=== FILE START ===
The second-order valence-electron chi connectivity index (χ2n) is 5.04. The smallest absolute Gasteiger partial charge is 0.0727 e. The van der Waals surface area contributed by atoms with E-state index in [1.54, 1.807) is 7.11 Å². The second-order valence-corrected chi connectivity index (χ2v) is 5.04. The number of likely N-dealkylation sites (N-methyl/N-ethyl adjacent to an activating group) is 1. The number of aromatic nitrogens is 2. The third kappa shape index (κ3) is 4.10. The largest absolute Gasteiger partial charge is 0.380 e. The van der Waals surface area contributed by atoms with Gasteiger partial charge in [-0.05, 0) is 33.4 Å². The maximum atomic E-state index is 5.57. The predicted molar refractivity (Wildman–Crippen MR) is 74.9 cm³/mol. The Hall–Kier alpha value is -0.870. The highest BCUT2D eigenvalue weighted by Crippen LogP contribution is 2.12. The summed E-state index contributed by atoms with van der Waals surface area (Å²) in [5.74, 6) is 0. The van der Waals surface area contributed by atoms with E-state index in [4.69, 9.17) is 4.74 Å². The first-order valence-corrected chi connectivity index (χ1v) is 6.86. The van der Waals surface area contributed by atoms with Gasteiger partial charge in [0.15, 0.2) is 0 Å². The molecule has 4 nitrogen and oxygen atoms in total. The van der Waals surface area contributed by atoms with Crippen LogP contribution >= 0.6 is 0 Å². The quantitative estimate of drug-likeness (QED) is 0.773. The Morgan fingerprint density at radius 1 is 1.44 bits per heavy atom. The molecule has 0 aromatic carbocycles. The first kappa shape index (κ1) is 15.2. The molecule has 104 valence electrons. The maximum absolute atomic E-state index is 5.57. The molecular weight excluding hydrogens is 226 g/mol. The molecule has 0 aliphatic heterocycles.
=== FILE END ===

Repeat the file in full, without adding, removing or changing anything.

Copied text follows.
The second-order valence-electron chi connectivity index (χ2n) is 5.04. The smallest absolute Gasteiger partial charge is 0.0727 e. The van der Waals surface area contributed by atoms with E-state index in [1.54, 1.807) is 7.11 Å². The second-order valence-corrected chi connectivity index (χ2v) is 5.04. The number of likely N-dealkylation sites (N-methyl/N-ethyl adjacent to an activating group) is 1. The number of aromatic nitrogens is 2. The third kappa shape index (κ3) is 4.10. The largest absolute Gasteiger partial charge is 0.380 e. The van der Waals surface area contributed by atoms with Gasteiger partial charge in [-0.05, 0) is 33.4 Å². The maximum atomic E-state index is 5.57. The predicted molar refractivity (Wildman–Crippen MR) is 74.9 cm³/mol. The Hall–Kier alpha value is -0.870. The highest BCUT2D eigenvalue weighted by Crippen LogP contribution is 2.12. The summed E-state index contributed by atoms with van der Waals surface area (Å²) in [5.74, 6) is 0. The van der Waals surface area contributed by atoms with E-state index in [4.69, 9.17) is 4.74 Å². The first-order valence-corrected chi connectivity index (χ1v) is 6.86. The van der Waals surface area contributed by atoms with Gasteiger partial charge in [0.15, 0.2) is 0 Å². The molecule has 4 nitrogen and oxygen atoms in total. The van der Waals surface area contributed by atoms with Crippen LogP contribution >= 0.6 is 0 Å². The quantitative estimate of drug-likeness (QED) is 0.773. The Morgan fingerprint density at radius 1 is 1.44 bits per heavy atom. The molecule has 0 aromatic carbocycles. The first kappa shape index (κ1) is 15.2. The molecule has 104 valence electrons. The maximum absolute atomic E-state index is 5.57. The molecular weight excluding hydrogens is 226 g/mol. The molecule has 0 aliphatic heterocycles.